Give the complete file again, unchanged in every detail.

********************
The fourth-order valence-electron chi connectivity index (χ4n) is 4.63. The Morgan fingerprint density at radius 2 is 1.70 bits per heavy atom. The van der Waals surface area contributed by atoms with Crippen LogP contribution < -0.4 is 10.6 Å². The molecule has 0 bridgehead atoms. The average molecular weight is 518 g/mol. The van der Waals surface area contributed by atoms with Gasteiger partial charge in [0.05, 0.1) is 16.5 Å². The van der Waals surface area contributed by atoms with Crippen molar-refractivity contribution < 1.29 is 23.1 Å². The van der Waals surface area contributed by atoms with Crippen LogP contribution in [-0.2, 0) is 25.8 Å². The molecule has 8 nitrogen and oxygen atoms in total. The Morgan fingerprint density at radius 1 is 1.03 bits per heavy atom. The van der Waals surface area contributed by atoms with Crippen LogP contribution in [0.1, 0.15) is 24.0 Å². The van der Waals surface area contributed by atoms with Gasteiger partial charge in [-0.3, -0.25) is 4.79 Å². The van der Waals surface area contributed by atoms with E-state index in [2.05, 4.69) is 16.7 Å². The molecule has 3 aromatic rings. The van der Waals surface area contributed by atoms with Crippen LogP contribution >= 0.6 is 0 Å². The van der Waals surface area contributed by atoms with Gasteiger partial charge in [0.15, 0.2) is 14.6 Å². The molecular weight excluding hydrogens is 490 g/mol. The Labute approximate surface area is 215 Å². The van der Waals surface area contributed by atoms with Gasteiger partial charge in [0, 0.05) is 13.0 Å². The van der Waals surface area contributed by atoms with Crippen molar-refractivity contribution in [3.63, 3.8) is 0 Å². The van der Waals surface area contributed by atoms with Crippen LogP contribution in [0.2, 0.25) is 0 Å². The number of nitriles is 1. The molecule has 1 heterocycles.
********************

The fourth-order valence-electron chi connectivity index (χ4n) is 4.63. The Morgan fingerprint density at radius 2 is 1.70 bits per heavy atom. The van der Waals surface area contributed by atoms with Crippen LogP contribution < -0.4 is 10.6 Å². The molecule has 0 bridgehead atoms. The average molecular weight is 518 g/mol. The van der Waals surface area contributed by atoms with Gasteiger partial charge in [0.05, 0.1) is 16.5 Å². The van der Waals surface area contributed by atoms with Crippen molar-refractivity contribution < 1.29 is 23.1 Å². The van der Waals surface area contributed by atoms with Crippen LogP contribution in [-0.2, 0) is 25.8 Å². The molecule has 8 nitrogen and oxygen atoms in total. The Morgan fingerprint density at radius 1 is 1.03 bits per heavy atom. The van der Waals surface area contributed by atoms with Crippen LogP contribution in [0.1, 0.15) is 24.0 Å². The van der Waals surface area contributed by atoms with Gasteiger partial charge in [-0.3, -0.25) is 4.79 Å². The van der Waals surface area contributed by atoms with E-state index in [2.05, 4.69) is 16.7 Å². The molecule has 3 aromatic rings. The van der Waals surface area contributed by atoms with Crippen LogP contribution >= 0.6 is 0 Å². The van der Waals surface area contributed by atoms with Gasteiger partial charge in [0.15, 0.2) is 14.6 Å². The molecular weight excluding hydrogens is 490 g/mol. The Labute approximate surface area is 215 Å². The van der Waals surface area contributed by atoms with Gasteiger partial charge in [0, 0.05) is 13.0 Å². The van der Waals surface area contributed by atoms with Crippen molar-refractivity contribution in [3.63, 3.8) is 0 Å². The van der Waals surface area contributed by atoms with Crippen LogP contribution in [0.2, 0.25) is 0 Å². The number of nitriles is 1. The molecule has 1 heterocycles.